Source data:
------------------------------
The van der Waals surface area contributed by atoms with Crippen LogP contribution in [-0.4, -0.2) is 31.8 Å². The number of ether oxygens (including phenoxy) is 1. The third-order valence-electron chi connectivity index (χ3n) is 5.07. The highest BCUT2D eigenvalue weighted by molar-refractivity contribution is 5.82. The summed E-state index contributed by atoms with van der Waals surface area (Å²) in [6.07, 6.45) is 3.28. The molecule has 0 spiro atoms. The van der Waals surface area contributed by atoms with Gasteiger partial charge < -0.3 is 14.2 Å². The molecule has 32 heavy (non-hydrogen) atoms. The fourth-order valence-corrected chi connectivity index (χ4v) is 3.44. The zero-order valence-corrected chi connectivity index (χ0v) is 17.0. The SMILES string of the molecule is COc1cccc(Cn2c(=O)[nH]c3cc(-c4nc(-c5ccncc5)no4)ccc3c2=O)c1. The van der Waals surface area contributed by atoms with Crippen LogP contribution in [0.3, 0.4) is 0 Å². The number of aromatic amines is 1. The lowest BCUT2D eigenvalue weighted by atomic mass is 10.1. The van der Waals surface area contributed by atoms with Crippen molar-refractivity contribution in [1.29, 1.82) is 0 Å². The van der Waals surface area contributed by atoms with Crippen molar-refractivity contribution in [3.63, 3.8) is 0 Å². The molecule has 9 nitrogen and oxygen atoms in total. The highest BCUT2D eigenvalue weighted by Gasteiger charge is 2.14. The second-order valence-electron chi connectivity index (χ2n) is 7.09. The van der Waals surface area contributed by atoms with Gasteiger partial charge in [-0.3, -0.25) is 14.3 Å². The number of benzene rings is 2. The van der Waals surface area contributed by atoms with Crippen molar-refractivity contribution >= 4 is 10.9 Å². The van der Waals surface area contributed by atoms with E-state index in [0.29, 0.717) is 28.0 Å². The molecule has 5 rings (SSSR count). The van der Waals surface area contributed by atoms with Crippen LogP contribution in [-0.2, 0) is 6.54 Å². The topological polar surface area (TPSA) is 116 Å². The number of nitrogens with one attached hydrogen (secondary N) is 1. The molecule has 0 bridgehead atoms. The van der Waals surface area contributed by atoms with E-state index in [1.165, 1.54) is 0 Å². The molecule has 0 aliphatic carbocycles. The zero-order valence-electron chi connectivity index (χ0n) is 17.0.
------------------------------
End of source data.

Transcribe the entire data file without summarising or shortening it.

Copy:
The van der Waals surface area contributed by atoms with Crippen LogP contribution in [-0.4, -0.2) is 31.8 Å². The number of ether oxygens (including phenoxy) is 1. The third-order valence-electron chi connectivity index (χ3n) is 5.07. The highest BCUT2D eigenvalue weighted by molar-refractivity contribution is 5.82. The summed E-state index contributed by atoms with van der Waals surface area (Å²) in [6.07, 6.45) is 3.28. The molecule has 0 spiro atoms. The van der Waals surface area contributed by atoms with Gasteiger partial charge < -0.3 is 14.2 Å². The molecule has 32 heavy (non-hydrogen) atoms. The fourth-order valence-corrected chi connectivity index (χ4v) is 3.44. The zero-order valence-corrected chi connectivity index (χ0v) is 17.0. The SMILES string of the molecule is COc1cccc(Cn2c(=O)[nH]c3cc(-c4nc(-c5ccncc5)no4)ccc3c2=O)c1. The van der Waals surface area contributed by atoms with Crippen LogP contribution in [0.3, 0.4) is 0 Å². The number of aromatic amines is 1. The lowest BCUT2D eigenvalue weighted by atomic mass is 10.1. The van der Waals surface area contributed by atoms with Crippen molar-refractivity contribution in [1.29, 1.82) is 0 Å². The van der Waals surface area contributed by atoms with Crippen molar-refractivity contribution in [3.63, 3.8) is 0 Å². The molecule has 9 nitrogen and oxygen atoms in total. The highest BCUT2D eigenvalue weighted by Gasteiger charge is 2.14. The second-order valence-electron chi connectivity index (χ2n) is 7.09. The van der Waals surface area contributed by atoms with Gasteiger partial charge in [-0.3, -0.25) is 14.3 Å². The number of benzene rings is 2. The van der Waals surface area contributed by atoms with Crippen molar-refractivity contribution >= 4 is 10.9 Å². The van der Waals surface area contributed by atoms with E-state index in [0.29, 0.717) is 28.0 Å². The molecule has 5 rings (SSSR count). The van der Waals surface area contributed by atoms with Crippen LogP contribution in [-0.2, 0) is 6.54 Å². The topological polar surface area (TPSA) is 116 Å². The number of nitrogens with one attached hydrogen (secondary N) is 1. The molecule has 0 bridgehead atoms. The van der Waals surface area contributed by atoms with E-state index in [1.165, 1.54) is 0 Å². The molecule has 0 aliphatic carbocycles. The zero-order valence-electron chi connectivity index (χ0n) is 17.0.